By Brig. Gen. Darren WernerNovember 1, 2018
Fort Hood, Texas, is home to III Corps, "America's Hammer." In April, Lt. Gen. Paul E. Funk II, the III Corps commander, hosted a sustainment summit with leaders from the Army Materiel Command, the Army G-4, the Forces Command, the Defense Logistics Agency, and divisions and brigades throughout III Corps.
During the summit, Funk emphasized the corps' role in the readiness of 75 percent of the Army's armored force. He discussed unit dispersion over eight installations in six states and the global demands for armored forces. Additionally, he championed the corps' habitual training relationship with reserve component armored formations.
The operating tempo of III Corps remains high with units in various stages of deployments. The corps' headquarters and a division headquarters were deployed for most of fiscal year 2018. Meanwhile, another division headquarters prepared to deploy, and several brigade combat teams were in various stages of deployment and redeployment.
Additionally, 13 of the corps' separate brigades had teams or headquarters deployed, and the subordinate sustainment units were on different deployment cycles than their headquarters were. In addition to leading Combined Joint Task Force-Operation Inherent Resolve, the corps dispatched troops to Africa, Asia, Europe, and the Americas.
Because of the scale and scope of its mission, III Corps must be unified and vertically, horizontally, and externally synchronized to fight and win in a complex world. The mission Funk has given the 13th Expeditionary Sustainment Command (ESC) is clear: anticipate and deliver requirements to drive III Corps' preparedness. The ESC's role is to optimize teamwork within III Corps and the joint logistics enterprise to deliver readiness.
BUILDING A TEAM
In May, I assumed command of the 13th ESC at Fort Hood. Since then we have adopted a team approach in order to sustain readiness in III Corps. In the July-August 2016 issue of Army Sustainment, then Lt. Gen. Gus Perna, who at the time was the Army Deputy Chief of Staff, G-4, wrote, "Optimized Mission Command: Using Authority and Influence." The point most relevant to the 13th ESC was the importance of influencing outside the organization and building a team of teams focused on priorities set by the corps.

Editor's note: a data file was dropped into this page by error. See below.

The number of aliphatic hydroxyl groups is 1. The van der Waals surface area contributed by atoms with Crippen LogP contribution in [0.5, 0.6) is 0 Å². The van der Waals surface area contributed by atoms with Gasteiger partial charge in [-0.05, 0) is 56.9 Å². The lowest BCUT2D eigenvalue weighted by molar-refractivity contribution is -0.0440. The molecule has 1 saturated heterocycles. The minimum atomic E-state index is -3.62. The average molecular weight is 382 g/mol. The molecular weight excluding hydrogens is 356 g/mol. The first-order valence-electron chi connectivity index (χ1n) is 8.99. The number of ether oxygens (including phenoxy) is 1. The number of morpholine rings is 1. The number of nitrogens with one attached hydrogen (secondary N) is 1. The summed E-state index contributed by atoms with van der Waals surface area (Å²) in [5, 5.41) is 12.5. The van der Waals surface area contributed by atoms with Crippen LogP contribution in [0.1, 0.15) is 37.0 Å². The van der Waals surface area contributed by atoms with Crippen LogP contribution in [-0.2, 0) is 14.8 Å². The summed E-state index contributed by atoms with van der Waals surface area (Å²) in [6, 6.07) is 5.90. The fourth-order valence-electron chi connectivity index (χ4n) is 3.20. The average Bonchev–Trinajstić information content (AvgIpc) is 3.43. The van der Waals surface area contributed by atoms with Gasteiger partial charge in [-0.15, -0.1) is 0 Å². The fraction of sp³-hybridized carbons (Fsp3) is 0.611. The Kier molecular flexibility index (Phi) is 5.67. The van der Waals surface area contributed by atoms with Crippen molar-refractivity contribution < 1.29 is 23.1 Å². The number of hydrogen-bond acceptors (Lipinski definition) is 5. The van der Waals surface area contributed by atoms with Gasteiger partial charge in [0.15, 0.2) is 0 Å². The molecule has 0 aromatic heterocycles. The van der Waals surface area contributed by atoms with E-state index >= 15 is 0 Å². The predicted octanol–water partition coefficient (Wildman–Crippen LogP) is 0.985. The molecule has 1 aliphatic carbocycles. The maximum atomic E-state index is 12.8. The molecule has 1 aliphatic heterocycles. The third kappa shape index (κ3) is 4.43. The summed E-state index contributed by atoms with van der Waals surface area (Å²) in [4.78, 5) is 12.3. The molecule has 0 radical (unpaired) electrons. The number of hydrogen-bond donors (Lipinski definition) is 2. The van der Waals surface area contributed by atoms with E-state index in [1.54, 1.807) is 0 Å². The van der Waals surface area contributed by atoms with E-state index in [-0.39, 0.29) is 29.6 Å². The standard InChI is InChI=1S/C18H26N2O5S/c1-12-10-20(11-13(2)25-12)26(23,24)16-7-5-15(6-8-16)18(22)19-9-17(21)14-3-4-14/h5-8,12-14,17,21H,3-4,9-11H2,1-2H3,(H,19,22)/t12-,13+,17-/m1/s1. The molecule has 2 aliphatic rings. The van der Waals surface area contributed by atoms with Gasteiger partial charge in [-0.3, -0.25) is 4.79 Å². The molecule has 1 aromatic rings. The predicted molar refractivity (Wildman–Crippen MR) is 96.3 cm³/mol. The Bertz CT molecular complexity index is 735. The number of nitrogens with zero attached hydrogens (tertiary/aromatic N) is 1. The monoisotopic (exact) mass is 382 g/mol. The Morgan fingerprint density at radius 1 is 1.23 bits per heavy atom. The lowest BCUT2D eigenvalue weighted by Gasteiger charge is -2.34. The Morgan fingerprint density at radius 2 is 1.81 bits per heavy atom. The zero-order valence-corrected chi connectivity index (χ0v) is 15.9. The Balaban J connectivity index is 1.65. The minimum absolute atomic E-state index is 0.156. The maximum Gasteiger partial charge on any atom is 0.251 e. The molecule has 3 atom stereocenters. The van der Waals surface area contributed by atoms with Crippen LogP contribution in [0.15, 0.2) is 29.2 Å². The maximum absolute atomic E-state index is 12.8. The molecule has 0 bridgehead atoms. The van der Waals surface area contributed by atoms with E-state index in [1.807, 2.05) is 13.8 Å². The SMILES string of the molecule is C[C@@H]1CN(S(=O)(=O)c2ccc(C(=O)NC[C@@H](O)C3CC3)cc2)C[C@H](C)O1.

There must be cohesion throughout III Corps extending beyond its divisions and sustainment brigades, to include strategic partners, to ultimately influence the readiness of the corps. A solid command line to create a monolithic sustainment architecture does not exist. The ESC serves as the keystone within the sustainment architecture to prioritize, expedite, and adapt the enterprise to achieve the vision of the corps' commander.
The 2018 National Defense Strategy significantly altered the focus of the Army by stating that "Inter-state strategic competition, not terrorism, is now the primary concern in U.S. national security." This paradigm shift is significant for the Army's largest and only armored corps. The Army was already transitioning its focus from fighting counterinsurgency in mature theaters to fighting near-peer threats in expeditionary environments. These changes increase III Corps' sustainment challenges.
Building a team capable of sustaining an organization that spans multiple installations across the United States and supports combatant commands globally requires intricate planning and intentional focus on cohesion. As III Corps' expeditionary sustainment command, the 13th ESC has to develop systems to build and maintain combat power to support multi-domain operations.
Understanding and implementing the six mission command principles strengthens the integration of teams. (See figure 1.) Supported and supporting commanders generate shared understanding over time and through practice. They also develop trust in the team. Of the six principles, units must focus efforts on building cohesive teams through mutual trust.
As adversaries adapt, upgrade, incorporate hybrid warfare, and learn to operate in a multi-domain battlespace, the Army and its logisticians must prepare to fight unified teams. Team building is at the heart of everything we do, from physical training to rehearsals and exercises to worldwide deployments.